Chris Cain, a fantastic blues musician who for many years has played at numerous blues festivals around the world, was performing as the opening act and his bluesy tunes were sensational. He opened with I Feel So Good and carried the musical sentiments onto everyone in the house. The mellow sounds of the guitar and the scent of real southern food merged together perfectly to form an unbelievably satisfying auditory and gustatory combination that is unmatched by any other musical venue in Las Vegas.

Later that evening B.B. King’s All-Star House Band came on stage and rocked the house. On the dance floor were two gentlemen from the audience who spontaneously got up and began rolling with the sounds, each outdoing the other with their fancy footwork and taking turns in an almost competitive impromptu performance that was a true sight to behold in this town of ultra lounges and plastic environments.

The food is perhaps the best Creole cuisine this side of the Louisiana border. Chef Oscar Pena has created many delightful Southern dishes - try the fried green tomatoes or the deep-fried dill pickle chips with horseradish sauce. The gumbo ya ya is so delectable it seems to have been freshly made in the Bayou. The Southern fried catfish is mouth-watering and is accompanied by a Cajun staple: onion hush puppies. The number one item on the menu is the succulent BBQ ribs. Bet you can’t eat just one rack! If you want a great dessert just ask for the banana bread pudding, baked to order and dripping with a creamy caramel sauce. When trying to choose a beverage, order the Boll Weevil, a signature cocktail made from Grey Goose vodka (Lucille’s favorite; not Mr. King’s guitar, but the female half of our Valley News Team), Patrn Reposado, Patrn Citronge, Tanqueray gin, and Don Q rum with a squirt of Sprite, a splash of grenadine and bit of pineapple juice. One or two of these should be more than enough to keep the blues at bay. There’s also the Rock Me Baby and the Hoochie Coochie cocktail to tantalize your tongue and lift your spirits.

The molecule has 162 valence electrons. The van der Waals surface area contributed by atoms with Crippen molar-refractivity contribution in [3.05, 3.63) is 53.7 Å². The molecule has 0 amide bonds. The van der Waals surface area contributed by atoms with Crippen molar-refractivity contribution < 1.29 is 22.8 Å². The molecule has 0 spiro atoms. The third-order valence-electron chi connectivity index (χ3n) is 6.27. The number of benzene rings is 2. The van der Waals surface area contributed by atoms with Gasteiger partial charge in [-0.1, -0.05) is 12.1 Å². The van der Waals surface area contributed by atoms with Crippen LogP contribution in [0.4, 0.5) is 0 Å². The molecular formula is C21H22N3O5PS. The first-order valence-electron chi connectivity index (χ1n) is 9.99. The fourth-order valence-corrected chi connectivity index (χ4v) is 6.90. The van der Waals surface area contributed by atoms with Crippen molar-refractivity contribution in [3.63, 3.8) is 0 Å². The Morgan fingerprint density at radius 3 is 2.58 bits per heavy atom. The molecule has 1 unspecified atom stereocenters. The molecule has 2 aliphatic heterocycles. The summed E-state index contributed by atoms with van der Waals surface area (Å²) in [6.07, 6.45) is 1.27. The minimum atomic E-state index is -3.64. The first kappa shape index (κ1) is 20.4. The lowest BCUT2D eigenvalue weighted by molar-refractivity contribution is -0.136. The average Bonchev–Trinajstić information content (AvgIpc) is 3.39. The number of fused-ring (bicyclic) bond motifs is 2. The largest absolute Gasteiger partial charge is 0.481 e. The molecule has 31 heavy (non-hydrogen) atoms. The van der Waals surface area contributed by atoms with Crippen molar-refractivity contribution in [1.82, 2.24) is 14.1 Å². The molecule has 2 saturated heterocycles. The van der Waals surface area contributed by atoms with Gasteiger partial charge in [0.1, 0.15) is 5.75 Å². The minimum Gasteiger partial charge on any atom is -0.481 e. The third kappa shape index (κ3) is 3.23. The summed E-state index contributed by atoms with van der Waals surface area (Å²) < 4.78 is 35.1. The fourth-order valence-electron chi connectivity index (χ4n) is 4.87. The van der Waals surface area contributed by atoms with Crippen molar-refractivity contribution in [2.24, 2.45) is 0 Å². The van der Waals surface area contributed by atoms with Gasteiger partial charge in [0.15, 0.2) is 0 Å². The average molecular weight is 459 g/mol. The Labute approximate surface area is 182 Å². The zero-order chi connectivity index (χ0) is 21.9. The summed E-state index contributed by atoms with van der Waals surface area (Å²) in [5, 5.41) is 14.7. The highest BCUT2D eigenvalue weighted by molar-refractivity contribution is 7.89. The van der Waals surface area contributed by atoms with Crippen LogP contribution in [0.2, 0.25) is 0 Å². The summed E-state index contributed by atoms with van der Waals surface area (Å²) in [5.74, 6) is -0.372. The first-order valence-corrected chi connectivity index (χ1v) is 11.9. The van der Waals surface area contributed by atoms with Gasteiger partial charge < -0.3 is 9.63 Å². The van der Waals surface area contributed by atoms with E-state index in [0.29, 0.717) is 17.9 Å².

The number one thing that B.B. King accomplished when he created his restaurant in Las Vegas was the development of a high-quality menu with surprisingly affordable prices. You do not have to be a high roller with deep pockets to roll and rock at B.B. King’s. There are fine fare options, of course, but spending hundreds of dollars is not necessary to fully enjoy your dining and musical experience. After you eat, get yourself on that dance floor and let the music take control as you shake and shimmy to the beat.

Arguably the most impressive aspect of B.B. King’s bluesy Mecca is the blues master’s desire to keep his club from becoming a hotspot frequented solely by the evening crowd. To ensure this, he keeps the place open seven days a week from 6:30 a.m. to 2:00 a.m., Monday through Thursday, and from 6:30 a.m. to 4:00 a.m., Friday through Sunday. The friendly staff at B.B. King’s Blues Club will serve you for breakfast, lunch, dinner or even a late night snack.

The man behind the infamous Lucille is always reinventing himself, starting as the original Beale Street Blues Boy, transitioning into his days as Blues Boy King and finally to the inimitable B.B. King. Still wailing out the somber notes for which he is heralded, he now has expanded his ventures into a great, solid restaurant. He opened his original club on Beale Street in Tennessee, the home of the blues, in 1991 and later expanded to Nashville, New York, Orlando and West Palm Beach. The Las Vegas Strip is the site of his newest venue and one can easily predict a long and storied Las Vegas history for Mr. King’s jazzy junction.